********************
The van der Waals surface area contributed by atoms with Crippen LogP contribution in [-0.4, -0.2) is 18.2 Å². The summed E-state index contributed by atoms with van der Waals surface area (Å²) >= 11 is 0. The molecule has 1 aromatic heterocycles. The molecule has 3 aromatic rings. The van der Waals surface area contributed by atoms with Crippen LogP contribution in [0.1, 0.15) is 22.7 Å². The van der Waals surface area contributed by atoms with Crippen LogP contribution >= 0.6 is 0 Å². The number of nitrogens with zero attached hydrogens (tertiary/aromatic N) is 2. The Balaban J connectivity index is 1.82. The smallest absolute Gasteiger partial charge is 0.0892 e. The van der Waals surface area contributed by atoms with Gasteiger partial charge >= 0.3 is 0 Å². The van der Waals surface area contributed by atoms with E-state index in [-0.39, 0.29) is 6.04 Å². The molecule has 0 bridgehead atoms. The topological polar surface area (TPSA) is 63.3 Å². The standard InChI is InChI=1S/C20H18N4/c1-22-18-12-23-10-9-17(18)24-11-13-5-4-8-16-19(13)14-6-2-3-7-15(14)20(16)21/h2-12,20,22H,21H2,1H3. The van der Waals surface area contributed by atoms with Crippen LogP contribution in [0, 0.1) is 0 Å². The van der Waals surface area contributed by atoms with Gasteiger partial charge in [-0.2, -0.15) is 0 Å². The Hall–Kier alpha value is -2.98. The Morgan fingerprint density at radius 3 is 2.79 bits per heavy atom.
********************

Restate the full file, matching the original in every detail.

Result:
The van der Waals surface area contributed by atoms with Crippen LogP contribution in [-0.4, -0.2) is 18.2 Å². The summed E-state index contributed by atoms with van der Waals surface area (Å²) >= 11 is 0. The molecule has 1 aromatic heterocycles. The molecule has 3 aromatic rings. The van der Waals surface area contributed by atoms with Crippen LogP contribution in [0.1, 0.15) is 22.7 Å². The van der Waals surface area contributed by atoms with Crippen LogP contribution >= 0.6 is 0 Å². The number of nitrogens with zero attached hydrogens (tertiary/aromatic N) is 2. The Balaban J connectivity index is 1.82. The smallest absolute Gasteiger partial charge is 0.0892 e. The van der Waals surface area contributed by atoms with Gasteiger partial charge >= 0.3 is 0 Å². The van der Waals surface area contributed by atoms with E-state index in [-0.39, 0.29) is 6.04 Å². The molecule has 0 bridgehead atoms. The topological polar surface area (TPSA) is 63.3 Å². The standard InChI is InChI=1S/C20H18N4/c1-22-18-12-23-10-9-17(18)24-11-13-5-4-8-16-19(13)14-6-2-3-7-15(14)20(16)21/h2-12,20,22H,21H2,1H3. The van der Waals surface area contributed by atoms with Crippen LogP contribution in [0, 0.1) is 0 Å². The van der Waals surface area contributed by atoms with Gasteiger partial charge in [-0.2, -0.15) is 0 Å². The Hall–Kier alpha value is -2.98. The Morgan fingerprint density at radius 3 is 2.79 bits per heavy atom.